Excerpt on All The Lies We Live, Article


I'm out here in the future. I don't know how I got here. Time just went. I'm not even sure I know where here is. Or where went went. I'm tired. I feel separate from it all. It's been a long journey that has deposited me here like a twig carried off by an indifferent stream. Here I am, out in the future, sitting on a wooden railing with the woman who chose to be my wife, waiting for the woman who had no choice but to be my sister. I'm turning eighty this week. Eighty. I feel more like ten. Or fifty.  I've been half-awake this entire time and now here I am, out in the future, nearing the end. My brain knows I am here, and here lines up with then, but somehow I feel I'm mostly back there—a carefree child in a moon-flooded room, dog snoring on the edge of my bed. Innocence not yet lost. Am I nearing the end or just another beginning? How many beginnings do we get? Are we any different than the seasons, spinning in the Here and Gone and Here and Gone?  I'll continue on. Life insists. My dead ancestors insist. I need to keep up. I'm not quite ready for my story to be over.


At Ned's Funeral

Laura brought Henry to the kitchen where John, the club manager, was waiting for them. “Follow me, the room is down this back corridor.” Laura held Henry’s hand as they walked through the bowels of this old Federal-era building, past the boiler room and down to a small bedroom with two windows overlooking the back parking lot.

“Just make yourself comfortable, Henry. I’ll let the staff know you are taking a nap so no one bothers you,” John plumped the pillows on the twin bed.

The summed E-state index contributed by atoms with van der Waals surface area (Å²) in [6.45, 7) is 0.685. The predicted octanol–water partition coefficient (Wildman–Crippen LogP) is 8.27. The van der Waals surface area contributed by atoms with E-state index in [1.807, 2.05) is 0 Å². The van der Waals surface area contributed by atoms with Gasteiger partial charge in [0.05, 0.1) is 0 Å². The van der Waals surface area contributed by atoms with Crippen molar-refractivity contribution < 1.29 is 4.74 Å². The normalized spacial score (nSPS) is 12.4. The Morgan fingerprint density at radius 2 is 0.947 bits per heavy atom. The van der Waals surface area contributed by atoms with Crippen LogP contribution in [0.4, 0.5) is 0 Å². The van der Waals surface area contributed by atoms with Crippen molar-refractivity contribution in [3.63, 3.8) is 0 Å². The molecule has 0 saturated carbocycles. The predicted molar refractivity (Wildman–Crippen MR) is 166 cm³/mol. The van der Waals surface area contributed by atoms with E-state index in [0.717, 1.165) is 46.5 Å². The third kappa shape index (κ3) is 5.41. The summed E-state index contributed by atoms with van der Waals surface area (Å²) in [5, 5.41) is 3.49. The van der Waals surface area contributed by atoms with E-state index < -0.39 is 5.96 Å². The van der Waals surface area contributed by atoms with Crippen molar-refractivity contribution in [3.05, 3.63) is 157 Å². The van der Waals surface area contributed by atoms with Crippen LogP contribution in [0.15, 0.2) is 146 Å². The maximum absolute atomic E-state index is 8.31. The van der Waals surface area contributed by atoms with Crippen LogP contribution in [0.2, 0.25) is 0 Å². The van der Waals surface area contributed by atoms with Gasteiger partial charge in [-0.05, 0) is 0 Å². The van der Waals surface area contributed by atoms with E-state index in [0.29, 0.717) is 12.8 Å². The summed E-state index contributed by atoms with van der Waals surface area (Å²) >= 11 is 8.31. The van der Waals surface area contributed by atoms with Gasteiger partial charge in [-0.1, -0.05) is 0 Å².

“Thanks,” Henry managed a weak reply.

“Rest up, dear. I’ll be braving it among the lovely guests,” Laura closed the door on her way out, shooting him a telling smile.

Henry took off his shoes and got into bed. An issue of Cosmopolitan magazine lay on the bedside table. He closed his eyes but was too wound up to sleep. He tossed and turned for a few minutes, then plumped up three pillows behind his head, attempting to refocus his meandering thoughts. He grabbed the Cosmopolitan magazine, the only available diversion. The young model on the cover looked like a waif all gussied up in heavy makeup, purple and pink eye shadow elongated beneath her Egyptian-looking eyes.  She was staring straight ahead with a look that seemed to say: “Take me and do whatever you wish.” Henry let his vision swim in her eyes as he attempted to comprehend the perplexing storylines dancing around her on the cover: “How to Achieve Sex Goddess Status So Your Man Never Leaves You,” “Breaking Up to Make Up,” and possibly most perplexing of all: “Vaginas Under Attack.” Henry’s vision continued to swim in an uncontrollable manner, and he could not stop staring at the cover model, her eyes sucking him in. He was becoming aroused. He got up to open the door and gaze down the hallway. He was all alone. He took off his pants and climbed back into bed. He lay on his side, the magazine resting next to his face, his vision swimming within the confusing storylines and the Egyptian temptress.